While some travel operators will have you around the country on terrible roads and in substandard vehicles, we guarantee window seats to all participants and the best vehicles available in the country, avoiding the complex and lengthy roads by small planes or helicopters. These flights are the most exciting drives and a real highlight of the expedition. The views will remain in your memories forever.

We have secured spaces at the very best small lodges for lodging, and our guides are the best in the country without a doubt. They will work together with an NPE Senior Leader to guarantee that the operation is ideal and that every small group member –limited to 12 participants- achieves their primary objectives.

Start planning your next incredible safari now; contact our expedition specialist and start realizing this wonderful dream!


  • Chimpanzee trekking
  • Gorilla trekking
  • Kibale Forest
  • Lake Bunyonyi
  • Lake Mburo
  • Lake Victoria
  • Murchison Falls National Park
  • Queen Elizabeth National Park
  • Rwenzori Mountains
  • Ziwa Rhino Sanctuary
  • Bwindi Impenetrable National Park
  • Ishasha
  • Jinja
  • Victoria Nile River
  • Volcanoes National Park


If you have any questions, please let us know. We are here to help you!

Time and Weather

Uganda has a warm temperature virtually all year due to its proximity to the equator, which is mitigated by the country’s height. The nation is sunny most of the year, with temperatures rarely exceeding 29 °C / 84.2 °F.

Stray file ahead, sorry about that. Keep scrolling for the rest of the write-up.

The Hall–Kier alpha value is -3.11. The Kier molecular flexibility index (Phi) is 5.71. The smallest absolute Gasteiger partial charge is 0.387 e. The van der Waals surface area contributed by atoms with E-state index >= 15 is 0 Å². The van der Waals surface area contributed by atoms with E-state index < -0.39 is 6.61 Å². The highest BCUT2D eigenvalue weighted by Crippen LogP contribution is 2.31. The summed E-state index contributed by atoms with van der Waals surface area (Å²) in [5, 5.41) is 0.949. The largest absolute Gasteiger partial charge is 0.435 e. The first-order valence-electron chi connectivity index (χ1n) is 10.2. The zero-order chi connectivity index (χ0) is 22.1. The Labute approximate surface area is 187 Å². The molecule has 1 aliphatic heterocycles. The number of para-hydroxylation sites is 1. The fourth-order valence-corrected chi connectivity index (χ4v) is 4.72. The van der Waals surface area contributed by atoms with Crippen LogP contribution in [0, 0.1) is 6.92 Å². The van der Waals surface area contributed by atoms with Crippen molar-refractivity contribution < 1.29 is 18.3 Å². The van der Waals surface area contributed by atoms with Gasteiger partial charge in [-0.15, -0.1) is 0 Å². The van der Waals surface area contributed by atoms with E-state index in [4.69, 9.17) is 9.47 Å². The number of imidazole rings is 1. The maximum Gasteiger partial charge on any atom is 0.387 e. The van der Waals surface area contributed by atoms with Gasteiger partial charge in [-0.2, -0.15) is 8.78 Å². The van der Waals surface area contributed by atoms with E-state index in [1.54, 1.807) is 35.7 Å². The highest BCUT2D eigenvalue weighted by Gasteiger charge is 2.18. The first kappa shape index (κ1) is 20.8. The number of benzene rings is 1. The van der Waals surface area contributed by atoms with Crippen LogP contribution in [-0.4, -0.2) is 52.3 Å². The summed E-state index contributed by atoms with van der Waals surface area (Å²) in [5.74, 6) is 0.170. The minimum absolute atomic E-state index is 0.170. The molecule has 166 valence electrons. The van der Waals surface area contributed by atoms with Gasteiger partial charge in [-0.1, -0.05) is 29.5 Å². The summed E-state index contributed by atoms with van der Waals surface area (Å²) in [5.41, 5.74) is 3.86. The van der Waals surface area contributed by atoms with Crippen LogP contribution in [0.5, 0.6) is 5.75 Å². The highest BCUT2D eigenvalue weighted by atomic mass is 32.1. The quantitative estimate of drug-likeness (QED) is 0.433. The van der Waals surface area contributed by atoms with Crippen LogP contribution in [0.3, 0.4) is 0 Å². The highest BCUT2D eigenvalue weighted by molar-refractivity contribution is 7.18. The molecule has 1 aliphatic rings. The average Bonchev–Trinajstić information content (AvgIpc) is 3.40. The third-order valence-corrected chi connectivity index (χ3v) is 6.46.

The rainy season lasts from April to May and then again from September to November. The dry season lasts from December to February, then from June to August.

The wettest month is often April, with the warmest months being December through February. Because of Uganda’s height, humidity is lower than predicted and is generally soft outside of the rainy season.

The higher areas are colder, and Mount Elgon, Uganda’s highest peak, is often covered with snow.

The best time to visit

Between December and February, and June and August, when the weather is ideal for hiking to view mountain gorillas and chimps, is The best time to visit Uganda.

Game viewing in national parks is also fantastic at this time of year and between February and March. From September through early October, large quantities of animals may be spotted in waterholes.

Temperatures in Uganda are very constant throughout the year, ranging from 24°C to 30°C so that you may come all year. At any time of year, the land is also excellent for bird watching.


Spending that precious time with the endangered mountain gorillas is the highlight of every excursion to Uganda; however, you may also spend equally gratifying time with chimps. A safari in Uganda’s national parks will allow you to see four of the Big 5 (rhinos are only located in a private sanctuary and have not yet been released into national parks). And also a plethora of plains game (zebra, giraffe, different antelope, and an overabundance of birdlife). 


The elusive forest elephant, gigantic forest hog, and shoebill are other uncommon animals you may meet. You may observe the rare Nubian giraffe and learn more about the significant conservation efforts to conserve this endangered species in Murchison Falls National Park, the largest in Uganda with 3,840 km², mainly lush grasslands. 


The highest diversity of wildlife is found on the open plains north of the Nile, where elephants, buffalos, giraffes, and a wide variety of antelope are regularly encountered. The Nile itself boasts one of Africa’s densest hippo and crocodile populations and a dazzling variety of water birds, including the world’s most accessible wild population of the rare shoebill. We will enjoy game drives in this fascinating park, which often includes oribi, waterbuck, hartebeest, topi, buffalo, bushbuck, warthog, bush pig, lion, leopard, mongoose, hyena, jackal, and bat-eared fox. 


Our Uganda Expeditions